Social Web Apps Design
Online Community Development

StumbleUpon, Not Pinterest, For Page Views

by Saul Fleischman on April 11, 2012

Pinterest is all the rage, as of this writing

People are motivated to visit blogs from Pinterest by one thing: image quality

Let’s remember, every action in liking, re-pinning and sharing in Pinterest is visually-driven. Recipes, kittens in coffee cups, hot infographics, and inebriated people removing themselves from the gene pool – along with brilliant photographic and video work will get seen, shared (read: lifted and “repinned” to others’ boards) and make you the cat’s meow in Pinterest.

Seldom-discussed fact: Pinterest is hardly new. Private beta invites went out in the beginning of March, 2010

I think its just a matter of how long I’ve been using Pinterest and perhaps the OsakaSaul name that people have “seen around” that has caused me to collect likes, repins and a slew of followers within Pinterest.

I have been kicking their tires for nearly two years, and while they’re gotten flashy, I would love to see them be more thoughtful to the user in their user experience. My ideas for just the most obvious Pinterest UX improvements:

  • Close windows after we’ve liked/shared
  • let us multi-share with boxes to tick, rather than having us repeat steps
  • provide us with us more condensed view options – so we can get more done with a lot less scrolling

For me, words are my strength. Article titles drive traffic from many sources, and terms, or “key words” within the body of posts draws natural search traffic. A couple Google Analytics screenshots should speak volumes. For Referral Page Views, StumbleUpon is still doing it for me, with 1,095 pageviews in the last 30 days (just 4 new articles published in that time), and Pinterest, where I have had an account and boards for about two years, does not even make the top 25. Also, note the 1.19 page visits (means some people see other pages after the one they came to see, once on my blog) and an average stay of 58 seconds:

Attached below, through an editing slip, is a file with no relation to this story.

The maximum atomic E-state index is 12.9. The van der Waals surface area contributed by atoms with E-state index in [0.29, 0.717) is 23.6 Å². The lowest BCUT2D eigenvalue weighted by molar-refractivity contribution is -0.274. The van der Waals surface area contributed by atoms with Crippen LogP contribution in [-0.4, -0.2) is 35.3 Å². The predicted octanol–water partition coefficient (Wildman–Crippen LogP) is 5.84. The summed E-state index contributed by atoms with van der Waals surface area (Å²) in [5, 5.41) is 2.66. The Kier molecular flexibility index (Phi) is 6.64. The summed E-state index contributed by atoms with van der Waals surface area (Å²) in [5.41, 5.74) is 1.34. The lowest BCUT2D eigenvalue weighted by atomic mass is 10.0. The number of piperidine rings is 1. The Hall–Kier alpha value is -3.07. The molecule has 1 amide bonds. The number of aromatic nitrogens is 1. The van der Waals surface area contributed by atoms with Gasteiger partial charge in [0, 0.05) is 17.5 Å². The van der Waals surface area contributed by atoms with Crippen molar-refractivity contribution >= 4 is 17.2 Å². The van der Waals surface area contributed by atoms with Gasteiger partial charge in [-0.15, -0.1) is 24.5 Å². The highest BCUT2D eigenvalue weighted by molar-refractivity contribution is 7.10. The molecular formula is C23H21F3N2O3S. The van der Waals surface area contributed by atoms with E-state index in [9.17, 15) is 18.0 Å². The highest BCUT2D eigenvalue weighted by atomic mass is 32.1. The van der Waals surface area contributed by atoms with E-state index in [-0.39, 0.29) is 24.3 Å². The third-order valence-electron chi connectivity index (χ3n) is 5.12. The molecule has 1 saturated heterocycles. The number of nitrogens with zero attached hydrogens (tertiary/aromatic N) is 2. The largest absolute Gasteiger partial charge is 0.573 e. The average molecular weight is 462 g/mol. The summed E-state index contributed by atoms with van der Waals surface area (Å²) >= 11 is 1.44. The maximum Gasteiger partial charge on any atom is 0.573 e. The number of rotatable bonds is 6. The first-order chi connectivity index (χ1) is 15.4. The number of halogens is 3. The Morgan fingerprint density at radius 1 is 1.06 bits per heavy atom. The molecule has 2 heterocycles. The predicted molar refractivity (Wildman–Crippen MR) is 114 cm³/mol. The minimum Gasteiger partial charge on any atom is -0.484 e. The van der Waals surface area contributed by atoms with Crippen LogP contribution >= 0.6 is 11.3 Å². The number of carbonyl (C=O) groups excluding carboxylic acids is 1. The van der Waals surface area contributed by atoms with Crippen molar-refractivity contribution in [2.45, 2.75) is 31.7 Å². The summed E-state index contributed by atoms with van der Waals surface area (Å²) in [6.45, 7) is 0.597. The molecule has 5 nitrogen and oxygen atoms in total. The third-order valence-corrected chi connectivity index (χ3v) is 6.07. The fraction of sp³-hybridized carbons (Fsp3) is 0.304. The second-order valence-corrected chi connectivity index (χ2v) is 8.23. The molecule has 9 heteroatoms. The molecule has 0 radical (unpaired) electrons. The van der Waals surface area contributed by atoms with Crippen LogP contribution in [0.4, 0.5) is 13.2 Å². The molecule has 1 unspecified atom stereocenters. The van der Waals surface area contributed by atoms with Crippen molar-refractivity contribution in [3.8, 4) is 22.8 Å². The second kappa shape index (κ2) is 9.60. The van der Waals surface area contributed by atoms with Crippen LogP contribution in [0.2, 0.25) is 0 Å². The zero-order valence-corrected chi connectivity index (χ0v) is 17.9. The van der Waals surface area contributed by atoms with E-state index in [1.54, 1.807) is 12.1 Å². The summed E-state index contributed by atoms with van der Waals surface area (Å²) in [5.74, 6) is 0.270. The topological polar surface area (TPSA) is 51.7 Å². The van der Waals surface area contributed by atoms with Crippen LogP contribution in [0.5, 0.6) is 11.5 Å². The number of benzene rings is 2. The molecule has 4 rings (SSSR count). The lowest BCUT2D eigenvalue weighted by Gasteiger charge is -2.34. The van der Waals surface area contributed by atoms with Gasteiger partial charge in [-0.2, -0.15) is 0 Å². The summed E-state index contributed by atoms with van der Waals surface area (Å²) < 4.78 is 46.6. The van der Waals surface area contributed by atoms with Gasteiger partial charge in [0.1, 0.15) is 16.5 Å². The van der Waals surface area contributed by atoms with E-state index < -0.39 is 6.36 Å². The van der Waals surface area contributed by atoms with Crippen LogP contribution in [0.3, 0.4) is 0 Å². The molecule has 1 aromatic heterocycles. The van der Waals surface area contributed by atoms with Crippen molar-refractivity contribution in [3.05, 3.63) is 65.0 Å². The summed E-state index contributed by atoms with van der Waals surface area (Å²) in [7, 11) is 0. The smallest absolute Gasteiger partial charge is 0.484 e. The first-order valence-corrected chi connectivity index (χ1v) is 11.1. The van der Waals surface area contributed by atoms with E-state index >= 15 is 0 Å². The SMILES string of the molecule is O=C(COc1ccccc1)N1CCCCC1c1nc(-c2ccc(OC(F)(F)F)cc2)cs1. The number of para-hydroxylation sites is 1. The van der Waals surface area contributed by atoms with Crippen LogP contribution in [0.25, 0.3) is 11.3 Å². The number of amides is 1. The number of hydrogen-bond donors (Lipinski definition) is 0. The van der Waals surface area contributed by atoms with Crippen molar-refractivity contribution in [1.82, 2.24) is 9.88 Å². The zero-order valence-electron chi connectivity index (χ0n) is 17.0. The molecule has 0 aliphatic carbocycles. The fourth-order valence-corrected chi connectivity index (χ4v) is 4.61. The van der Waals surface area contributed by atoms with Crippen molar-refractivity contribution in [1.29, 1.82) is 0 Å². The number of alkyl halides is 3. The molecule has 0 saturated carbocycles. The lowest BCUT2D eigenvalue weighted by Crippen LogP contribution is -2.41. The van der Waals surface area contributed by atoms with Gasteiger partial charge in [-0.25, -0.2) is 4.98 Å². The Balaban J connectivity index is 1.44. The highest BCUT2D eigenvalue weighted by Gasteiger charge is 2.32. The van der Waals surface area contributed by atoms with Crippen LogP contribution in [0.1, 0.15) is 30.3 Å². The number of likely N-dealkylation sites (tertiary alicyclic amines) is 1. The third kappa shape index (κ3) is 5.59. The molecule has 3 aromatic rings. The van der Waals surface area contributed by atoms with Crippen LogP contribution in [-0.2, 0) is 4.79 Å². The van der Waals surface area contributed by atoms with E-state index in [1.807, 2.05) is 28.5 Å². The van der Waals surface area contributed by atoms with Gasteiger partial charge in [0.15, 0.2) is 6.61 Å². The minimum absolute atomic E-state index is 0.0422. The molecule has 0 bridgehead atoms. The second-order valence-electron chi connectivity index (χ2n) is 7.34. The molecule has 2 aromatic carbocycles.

Where do I find Pinterest within Google Analytics? 39th place – seven visits/30 days.

My blog sure does repel visitors from Pinterest; look at that bounce rate!

Seven visits, thanks to my seven boards in Pinterest and dozens of images, most of which lead to OsakaBentures.com. While the Time on site of 10:13 and 3.57 average pages viewed would look glorious, I’m not buying it:

  1. the sample is too small – just seven visits to my blog from Pinterest, so, I’m guessing that one or more people left their computer on and the browser showing my blog and did other things for an hour or so – before closing the browser or going elsewhere on the internet;
  2. my own wife would not listen to me for 10:13 at a time (or read 3.57 of my writing) – even when we were still dating, and she still felt compelled to pretend to take interest in what I had to say.

If you, too, are not using breathtaking images, infographics, or showcasing the People of Walmart in original and shocking ways…

Learn to build a presence in StumbleUpon

  1. Follow people you know, to start, but understand that it will take some time to understand how they are going to use StumbleUpon. I get better and better at looking at a Stumbler’s number of likes, the recency of likes and what they like – and decide if the Stumbler is going to appreciate what I share to them, perhaps “SU-like” on occasion, and maybe not share tons of odd stuff to me.